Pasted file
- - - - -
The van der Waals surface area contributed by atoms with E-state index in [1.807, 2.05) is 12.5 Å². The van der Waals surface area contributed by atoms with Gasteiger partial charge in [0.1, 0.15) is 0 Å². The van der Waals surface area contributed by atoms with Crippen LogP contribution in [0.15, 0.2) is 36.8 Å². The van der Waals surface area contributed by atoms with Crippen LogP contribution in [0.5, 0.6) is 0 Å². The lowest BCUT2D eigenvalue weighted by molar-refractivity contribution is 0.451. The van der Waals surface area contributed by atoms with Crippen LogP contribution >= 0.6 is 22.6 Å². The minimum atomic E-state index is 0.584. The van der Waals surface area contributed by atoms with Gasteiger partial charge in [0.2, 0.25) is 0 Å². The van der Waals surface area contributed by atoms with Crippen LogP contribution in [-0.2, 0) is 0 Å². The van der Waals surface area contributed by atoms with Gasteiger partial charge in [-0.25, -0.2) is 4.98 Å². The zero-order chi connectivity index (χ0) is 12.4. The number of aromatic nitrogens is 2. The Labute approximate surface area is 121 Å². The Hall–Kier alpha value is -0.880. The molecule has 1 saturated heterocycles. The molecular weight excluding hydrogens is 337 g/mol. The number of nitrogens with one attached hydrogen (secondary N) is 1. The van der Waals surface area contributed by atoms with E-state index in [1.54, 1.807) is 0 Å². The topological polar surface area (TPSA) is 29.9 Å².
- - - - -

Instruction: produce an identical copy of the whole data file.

The van der Waals surface area contributed by atoms with E-state index in [1.807, 2.05) is 12.5 Å². The van der Waals surface area contributed by atoms with Gasteiger partial charge in [0.1, 0.15) is 0 Å². The van der Waals surface area contributed by atoms with Crippen LogP contribution in [0.15, 0.2) is 36.8 Å². The van der Waals surface area contributed by atoms with Crippen LogP contribution in [0.5, 0.6) is 0 Å². The lowest BCUT2D eigenvalue weighted by molar-refractivity contribution is 0.451. The van der Waals surface area contributed by atoms with Crippen LogP contribution >= 0.6 is 22.6 Å². The minimum atomic E-state index is 0.584. The van der Waals surface area contributed by atoms with Gasteiger partial charge in [0.2, 0.25) is 0 Å². The van der Waals surface area contributed by atoms with Crippen LogP contribution in [-0.2, 0) is 0 Å². The van der Waals surface area contributed by atoms with Gasteiger partial charge in [-0.25, -0.2) is 4.98 Å². The zero-order chi connectivity index (χ0) is 12.4. The number of aromatic nitrogens is 2. The Labute approximate surface area is 121 Å². The Hall–Kier alpha value is -0.880. The molecule has 1 saturated heterocycles. The molecular weight excluding hydrogens is 337 g/mol. The number of nitrogens with one attached hydrogen (secondary N) is 1. The van der Waals surface area contributed by atoms with E-state index in [1.54, 1.807) is 0 Å². The topological polar surface area (TPSA) is 29.9 Å².